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Eddy Santosa

AIA, CBCP, LEED AP BD+C, BEMP

Eddy serves as the Director of Sustainability at DBR and supports the firm statewide. With over fifteen years of experience practicing sustainable design in the A/E/C industry Eddy has been involved in establishing sustainable design strategies, energy conservation strategies, and passive design analyses for projects in the US and around the world. His works range from developing master plans and conceptual design strategies for net zero projects to providing project management and energy simulation calculations for LEED certifications.

 

Eddy is also a USGBC Energy and Atmosphere Technical Advisory Group Member, a BEMwiki Editor at IBPSA US, and USGBC pro reviewer. His works have been widely published in articles, books, and research journals. He is a frequent speaker and has spoken at many conferences including Greenbuild, ASHRAE conferences, IBPSA conference, and Autodesk University. His primary interest area is integrated design and the implementation of building performance assessments, especially daylight and energy performance, in the early design stages.

 

Q&A with Eddy:


Q:
How do we design a net zero energy building?

A: We start the design by implementing passive strategies and improving building systems in order for the building energy usage to be as low as possible before applying photovoltaics or other on-site renewable energy options. Typically, passive energy conservation measures and those involving building systems, such as lighting, HVAC, and controls, have a shorter payback period than utilizing on-site renewables.  So it is often preferred to minimize the building energy use before installing photovoltaics or other strategies for on-site power generation. Buildings that have ultra-low energy usage but do not utilize photovoltaics are referred to as “Net Zero Ready Buildings”.  Additionally, a true net zero building must use electrical energy, because natural gas cannot be offset or generated onsite. This process is called “electrification.”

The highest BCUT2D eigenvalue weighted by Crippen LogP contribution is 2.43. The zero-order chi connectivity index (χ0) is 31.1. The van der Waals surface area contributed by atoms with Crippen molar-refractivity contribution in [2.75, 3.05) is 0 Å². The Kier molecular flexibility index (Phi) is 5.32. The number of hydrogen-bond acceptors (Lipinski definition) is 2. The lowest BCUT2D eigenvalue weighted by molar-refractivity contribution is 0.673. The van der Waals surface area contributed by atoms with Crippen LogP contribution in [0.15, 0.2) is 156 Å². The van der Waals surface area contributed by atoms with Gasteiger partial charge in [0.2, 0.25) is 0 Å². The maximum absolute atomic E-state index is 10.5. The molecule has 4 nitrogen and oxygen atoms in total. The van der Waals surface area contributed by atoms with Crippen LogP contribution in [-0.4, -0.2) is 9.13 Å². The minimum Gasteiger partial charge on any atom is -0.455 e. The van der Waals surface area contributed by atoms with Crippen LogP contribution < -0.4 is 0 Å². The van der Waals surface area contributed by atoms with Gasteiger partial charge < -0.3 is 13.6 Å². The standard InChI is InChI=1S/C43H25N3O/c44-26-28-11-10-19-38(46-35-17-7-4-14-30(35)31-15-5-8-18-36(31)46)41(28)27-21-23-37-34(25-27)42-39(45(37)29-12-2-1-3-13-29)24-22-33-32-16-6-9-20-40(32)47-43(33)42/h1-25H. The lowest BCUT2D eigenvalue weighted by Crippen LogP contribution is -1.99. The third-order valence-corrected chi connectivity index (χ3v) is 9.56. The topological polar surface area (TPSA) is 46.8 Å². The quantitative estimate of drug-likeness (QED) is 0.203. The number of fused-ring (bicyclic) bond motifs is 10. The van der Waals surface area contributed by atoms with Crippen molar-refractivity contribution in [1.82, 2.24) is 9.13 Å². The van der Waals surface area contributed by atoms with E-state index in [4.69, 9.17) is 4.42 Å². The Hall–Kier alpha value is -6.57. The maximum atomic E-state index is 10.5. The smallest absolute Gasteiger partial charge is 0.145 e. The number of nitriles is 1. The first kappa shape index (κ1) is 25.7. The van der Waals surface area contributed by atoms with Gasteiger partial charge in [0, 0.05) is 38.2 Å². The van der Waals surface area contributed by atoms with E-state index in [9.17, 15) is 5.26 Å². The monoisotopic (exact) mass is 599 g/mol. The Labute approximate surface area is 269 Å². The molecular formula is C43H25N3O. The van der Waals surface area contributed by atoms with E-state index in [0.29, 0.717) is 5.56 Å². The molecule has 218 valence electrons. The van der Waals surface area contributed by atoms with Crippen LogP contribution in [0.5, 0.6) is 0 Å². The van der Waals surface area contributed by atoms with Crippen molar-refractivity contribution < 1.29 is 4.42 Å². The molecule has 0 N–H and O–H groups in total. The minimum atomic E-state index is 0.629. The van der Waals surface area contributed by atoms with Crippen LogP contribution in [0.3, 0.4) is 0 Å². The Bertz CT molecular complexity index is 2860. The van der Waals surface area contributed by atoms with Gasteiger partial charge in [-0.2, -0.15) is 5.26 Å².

Q: Should we pursue LEED or just implement best practices?

A: In my experience working with many different architecture and engineering firms, pursuing LEED is always the best choice. While designing “LEED-like” sounds good, in reality many design teams do not put forth the effort to verify that their projects are actually capable of achieving the desired outcomes. Therefore, even when the design follows best practices and endeavors to deliver a green building, the result often is the building can’t meet the performance levels required for LEED, or ends up missing many features. In addition, the added cost of LEED certification is insignificant if the project is designed following best practices already.

Q: How do we address resiliency in our building design?

A: To address the resiliency, we need to assess how the building can still be occupied during natural disasters or after natural disasters such as flooding, earthquakes or power outages. We may need to incorporate strategies beyond the code requirements. Incorporating passive strategies, such as operable windows, and better daylight design, can be a starting point.

Q: Should we do energy modeling for our buildings?

A: Clients and architects often opt out of the energy model if they can meet the energy code with the prescriptive approach. Typically, HVAC load calculations are conducted with an energy modeling tool, even though the prescriptive approach may be used for code compliance.  Though some effort is avoided by not going the extra step to turn the load calculation into an energy simulation, the project may miss out on significant energy savings. Using both energy modeling and an energy consultant on a project can help to identify and implement design strategies to reduce energy through the envelope, lighting, and mechanical design. A good energy consultant is not only a person who inputs the design information into the modeling software, but they can also use their experience to help integrate energy conservation strategies into the design, especially at the early design stages.  A recent HOK Architects study calculated the average payback for implementing energy modelling on a project at 1 to 4 months!  AIA 2030 reports also always show energy modeled buildings have 5-20% less energy usage.

 

Have more questions? Give Eddy a call:
Eddy Santosa, AIA, CBCP, LEED AP BD+C, BEMP
Director of Sustainability
713.914.0888
esantosa@dbrinc.com